by Dn. Mark Oleynik
There are different ways that writers, songwriters, and poets tell the story of life. Some describe life as a tempestuous sea in need of a pilot. Others describe it like a battlefield full of danger and threat. Yet others describe life as a journey to be traveled.
But life is also a race. That is the way St. Paul looks at it in 1 Corinthians (9:24-27):
Do you not know that in a race all the runners compete, but only one receives the prize? So run that you may obtain it. Every athlete exercises self-control in all things. They do it to receive a perishable wreath, but we an imperishable. Well, I do not run aimlessly, I do not box as one beating the air; but I pommel my body and subdue it, lest after preaching to others I myself should be disqualified.”
A phrase from St. John’s gospel helps us to picture St. Paul’s race when he writes that Jesus, “enlightens every man that comes into the world” (1:9) When life begins, God lights the torch. It is ours to live and run, keeping the torch burning. It was said that the ancient torch race was a symbol of all life. This torch is inside: in the same place where the still small voice speaks, a flame is burning. That flame is the light of life. On the altar of the soul, there is a fire which must not go out. Keeping the inner fires burning is about the hardest task in life and St. Paul suggests some ways to do it.
First, he says, “run that you may obtain it.” That is to say, get to the goal without letting anyone or anything else put out your light. Obtaining a worthwhile goal is attaining life. Rain and floods and wind come to extinguish the flame within the body’s temple where the Spirit dwells and must guard it.
Second, note that Paul also writes, “Every athlete exercises self-control in all things.” If the first goal is to get to the goal without letting anyone or anything else put out your light, the second appeal is to “get there” without putting out your own light.
A person who lacks self-control puts out his own light. For each light that is blown out by somebody else, there probably are many more which are put out by one’s own self. We are both our own best friends and worst enemies. What people say about us often hurts more than what they do against us, but the thing that hurts most is what we do against ourselves.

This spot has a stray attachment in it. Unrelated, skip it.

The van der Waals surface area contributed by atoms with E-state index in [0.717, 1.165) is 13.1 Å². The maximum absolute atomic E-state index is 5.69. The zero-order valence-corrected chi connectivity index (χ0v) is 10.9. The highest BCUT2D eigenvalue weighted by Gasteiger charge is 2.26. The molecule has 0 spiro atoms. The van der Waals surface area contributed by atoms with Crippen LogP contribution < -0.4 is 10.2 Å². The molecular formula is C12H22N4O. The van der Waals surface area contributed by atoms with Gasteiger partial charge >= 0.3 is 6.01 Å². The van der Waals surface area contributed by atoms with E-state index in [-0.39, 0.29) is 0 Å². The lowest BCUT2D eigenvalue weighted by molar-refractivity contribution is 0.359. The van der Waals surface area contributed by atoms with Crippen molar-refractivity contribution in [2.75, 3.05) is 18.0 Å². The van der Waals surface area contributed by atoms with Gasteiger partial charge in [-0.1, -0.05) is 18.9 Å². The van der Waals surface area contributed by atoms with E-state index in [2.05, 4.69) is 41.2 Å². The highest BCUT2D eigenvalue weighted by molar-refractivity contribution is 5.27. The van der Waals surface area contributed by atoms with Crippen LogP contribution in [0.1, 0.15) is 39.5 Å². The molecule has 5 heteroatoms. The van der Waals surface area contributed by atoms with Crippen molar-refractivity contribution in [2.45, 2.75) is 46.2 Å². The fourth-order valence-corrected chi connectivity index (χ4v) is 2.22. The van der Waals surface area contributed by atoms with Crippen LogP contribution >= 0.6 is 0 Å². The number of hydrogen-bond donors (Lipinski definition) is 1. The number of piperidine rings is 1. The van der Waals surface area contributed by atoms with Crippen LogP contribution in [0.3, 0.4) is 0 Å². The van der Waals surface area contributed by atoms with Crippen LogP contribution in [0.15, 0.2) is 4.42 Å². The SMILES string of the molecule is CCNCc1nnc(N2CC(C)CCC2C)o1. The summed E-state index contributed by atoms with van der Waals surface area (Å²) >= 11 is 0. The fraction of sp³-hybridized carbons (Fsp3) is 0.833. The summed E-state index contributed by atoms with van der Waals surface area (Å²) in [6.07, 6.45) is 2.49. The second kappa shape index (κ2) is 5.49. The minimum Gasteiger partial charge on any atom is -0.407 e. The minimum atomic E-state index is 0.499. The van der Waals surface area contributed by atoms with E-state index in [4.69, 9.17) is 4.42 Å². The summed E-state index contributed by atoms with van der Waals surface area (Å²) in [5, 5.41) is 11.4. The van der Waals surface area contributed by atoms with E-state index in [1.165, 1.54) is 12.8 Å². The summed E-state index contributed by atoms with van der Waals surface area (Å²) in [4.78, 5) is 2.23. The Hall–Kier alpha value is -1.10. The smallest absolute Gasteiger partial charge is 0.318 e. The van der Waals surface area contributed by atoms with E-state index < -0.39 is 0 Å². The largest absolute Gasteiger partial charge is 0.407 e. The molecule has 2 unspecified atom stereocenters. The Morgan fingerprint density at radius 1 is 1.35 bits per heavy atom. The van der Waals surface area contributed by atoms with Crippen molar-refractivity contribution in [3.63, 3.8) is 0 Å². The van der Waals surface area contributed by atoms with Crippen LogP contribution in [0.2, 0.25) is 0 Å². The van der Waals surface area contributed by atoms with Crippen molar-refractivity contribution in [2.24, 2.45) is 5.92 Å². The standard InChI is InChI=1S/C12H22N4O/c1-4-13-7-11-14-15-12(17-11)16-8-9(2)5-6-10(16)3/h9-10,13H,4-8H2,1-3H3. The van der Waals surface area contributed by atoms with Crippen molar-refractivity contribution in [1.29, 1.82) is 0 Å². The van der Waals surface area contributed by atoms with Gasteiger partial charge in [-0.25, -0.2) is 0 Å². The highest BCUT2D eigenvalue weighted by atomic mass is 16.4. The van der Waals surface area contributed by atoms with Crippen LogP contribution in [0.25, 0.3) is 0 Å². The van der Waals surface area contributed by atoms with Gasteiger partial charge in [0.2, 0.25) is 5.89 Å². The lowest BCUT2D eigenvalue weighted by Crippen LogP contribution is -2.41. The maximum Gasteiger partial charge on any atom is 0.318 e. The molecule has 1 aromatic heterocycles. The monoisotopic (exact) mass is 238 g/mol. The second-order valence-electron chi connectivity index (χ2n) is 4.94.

It is important to understand that the more intense one’s life and light, the stronger the temptation will be to burn it out quickly. The higher the ideals, the keener the conscience, the finer the soul, greater are the temptations. If you have much light, you need much control. To be set free by Christ means that one’s own light will never be put out. Rather it will see us through.
Finally, this passage encourages us to choose a worthwhile goal in life and move toward it; to really to keep our eyes on the goal. Losing sight of a worthwhile goal frequently causes us to take the short view of life, which makes pessimists and spreads the feeling of defeat. Our faith enables us to see the present (that’s the short view) as only a page in the large volume of life (that’s the long view). One page may be splattered with tragedies, defeats and heartbreak, but it is the whole volume that matters.
To be a successful athlete it takes more than just showing up on game day or at race time. It takes preparation, discipline, sacrifice, smart choices, desire to win, and confidence. In St. Paul’s Corinth, a competitor trained and avoided all the things that might hurt his chance for victory. If he did this, he would win the prize of a pine wreath placed on his head—it was one of the greatest honors a Greek could receive. Likewise Christ wants us to endure, to fight to the end and beyond, to stand steady when all others have run for cover, and to hold aloft the banner of righteousness.